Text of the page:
Gabor Mate (physician and expert on trauma/addiction/stress/childhood development) states: “All of the diagnoses that you deal with — depression, anxiety, ADHD, bipolar illness, post-traumatic stress disorder, even psychosis, are significantly rooted in trauma. They are manifestations of trauma. Therefore, the diagnoses don’t explain anything. The problem in the medical world is that we diagnose somebody, and we think that is the explanation. He’s behaving that way because he is psychotic. She’s behaving that way because she has ADHD. Nobody has ADHD, nobody has psychosis — these are processes within the individual. It’s not a thing that you have. This is a process that expresses your life experience. It has meaning in every single case.”
Society itself is based on a culture of toxic positivity or statements that silence, dismiss, or minimize the human sufferings of others and the human experience. No emotion is good or bad, all emotions are to be felt and heard and allowed the natural process of being released and healed, instead of the process interrupted, emotions denied, having to be repressed and remain unheard and unresolved and stuck in the process of healing. Emotions are road maps to what is hurting, to what needs to be addressed to the wounds caused to our psyche.
Symptoms manifest and are natural responses just as we would expect a bone to break, the skin to tear and bled in injury, a ligament to rupture, we wouldn’t think this is abnormal and that it says something about someone’s personality. How can we not see that mind, body, and soul are connected? That the mind and body is not separate but that what affects the mind will also affect the body? Research has shown from the Polyvagal Theory that all emotions and survival responses are experienced in our nervous system, and that when the back part of our brain is activated and in survival mode, our front part of the brain (logic/thinking) is offline. We automatically react to survive before we have time to think of our actions or thoughts because the brain part in control of logic and reasoning is offline when a threat is posed or felt. The fear response is activated to act and defend ourselves from danger (perceived or real). If we are in this hypoarousal (freeze/collapsed) state or hyperarousal (flight/fight) state, we will find it difficult to emotionally regulate ourselves. For those of us who grew up with parents who were absent, unattuned, or abusive themselves, nobody taught us these skills. Nobody is born with the ability to self-regulate themselves.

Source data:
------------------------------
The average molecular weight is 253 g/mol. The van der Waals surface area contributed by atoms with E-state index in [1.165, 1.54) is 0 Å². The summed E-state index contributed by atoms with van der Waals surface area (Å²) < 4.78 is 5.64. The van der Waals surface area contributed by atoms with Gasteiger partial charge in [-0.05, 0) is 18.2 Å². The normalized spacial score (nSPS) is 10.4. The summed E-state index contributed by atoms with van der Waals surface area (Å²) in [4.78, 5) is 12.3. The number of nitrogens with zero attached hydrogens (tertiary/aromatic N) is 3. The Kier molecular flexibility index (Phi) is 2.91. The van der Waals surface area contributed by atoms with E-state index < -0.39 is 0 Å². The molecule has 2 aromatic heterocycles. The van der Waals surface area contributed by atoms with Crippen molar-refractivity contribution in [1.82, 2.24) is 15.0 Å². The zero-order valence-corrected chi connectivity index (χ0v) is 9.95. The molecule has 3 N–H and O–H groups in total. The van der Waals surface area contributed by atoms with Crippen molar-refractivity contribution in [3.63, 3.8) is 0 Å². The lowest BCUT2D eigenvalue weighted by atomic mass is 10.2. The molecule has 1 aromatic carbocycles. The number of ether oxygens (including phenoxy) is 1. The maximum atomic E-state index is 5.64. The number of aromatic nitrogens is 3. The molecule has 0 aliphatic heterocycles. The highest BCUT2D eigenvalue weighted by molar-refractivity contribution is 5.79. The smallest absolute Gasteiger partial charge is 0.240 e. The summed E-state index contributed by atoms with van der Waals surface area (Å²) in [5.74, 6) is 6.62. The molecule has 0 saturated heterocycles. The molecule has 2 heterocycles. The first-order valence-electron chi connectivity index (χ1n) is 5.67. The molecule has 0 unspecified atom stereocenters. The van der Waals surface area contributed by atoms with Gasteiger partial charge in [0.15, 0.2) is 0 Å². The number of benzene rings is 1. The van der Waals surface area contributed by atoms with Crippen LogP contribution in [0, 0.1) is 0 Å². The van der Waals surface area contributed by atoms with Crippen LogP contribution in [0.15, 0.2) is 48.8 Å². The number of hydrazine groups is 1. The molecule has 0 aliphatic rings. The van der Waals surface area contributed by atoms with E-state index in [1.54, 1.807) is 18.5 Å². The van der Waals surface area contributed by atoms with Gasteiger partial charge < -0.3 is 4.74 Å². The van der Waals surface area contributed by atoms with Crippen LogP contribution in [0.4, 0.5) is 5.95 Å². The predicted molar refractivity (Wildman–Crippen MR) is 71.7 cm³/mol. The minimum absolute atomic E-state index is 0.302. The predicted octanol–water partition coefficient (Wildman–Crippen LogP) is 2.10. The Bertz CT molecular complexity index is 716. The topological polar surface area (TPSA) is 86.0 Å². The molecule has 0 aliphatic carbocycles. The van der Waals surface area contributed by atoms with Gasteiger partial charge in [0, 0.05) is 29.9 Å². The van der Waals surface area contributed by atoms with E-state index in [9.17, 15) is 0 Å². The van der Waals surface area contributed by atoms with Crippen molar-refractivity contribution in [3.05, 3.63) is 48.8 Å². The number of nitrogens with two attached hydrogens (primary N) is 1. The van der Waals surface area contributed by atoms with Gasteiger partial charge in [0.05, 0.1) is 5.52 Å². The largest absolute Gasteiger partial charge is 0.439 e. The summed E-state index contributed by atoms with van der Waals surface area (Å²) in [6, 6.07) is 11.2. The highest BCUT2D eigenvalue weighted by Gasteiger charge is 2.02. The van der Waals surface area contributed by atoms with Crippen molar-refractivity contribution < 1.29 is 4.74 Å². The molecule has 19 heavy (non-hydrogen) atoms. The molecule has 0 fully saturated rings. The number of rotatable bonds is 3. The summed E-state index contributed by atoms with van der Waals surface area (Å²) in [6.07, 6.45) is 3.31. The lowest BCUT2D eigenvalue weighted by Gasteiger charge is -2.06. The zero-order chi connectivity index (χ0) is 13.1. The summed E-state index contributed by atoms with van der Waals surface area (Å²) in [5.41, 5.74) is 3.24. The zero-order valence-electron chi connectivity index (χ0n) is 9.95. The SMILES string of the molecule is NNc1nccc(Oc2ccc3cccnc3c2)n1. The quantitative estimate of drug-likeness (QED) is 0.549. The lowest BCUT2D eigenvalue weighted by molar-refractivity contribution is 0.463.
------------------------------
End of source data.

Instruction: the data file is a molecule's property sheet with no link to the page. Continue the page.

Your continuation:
Traumatologist John Briere stated: “If C-PTSD (Complex post-traumatic stress disorder) were ever given its due, the DSM (The Diagnostic and Statistical Manual of Mental Disorders) used by all mental health professionals would shrink from its dictionary like size to the size of a thin pamphlet.” What this understands is that the role of traumatized childhoods in most adult psychological disorders is enormous.
Trauma and its legacy can of course co-occur with mental conditions, but many can be accurately described as the natural survival responses found in trauma, for example ADHD and compulsive obsessive can be responses to the fight response, depression to the freeze/collapse response. Responses that were created to protect us at the time and served the role for our survival. It doesn’t mean our struggles are any less or real or that we can’t have biological conditions, but it means we need the right treatment and support and to accurately see these experiences for what they are.
This is such so important to always bear in mind and to know and I hope that others can find it helpful and useful.
Getty image by nadia_bormotova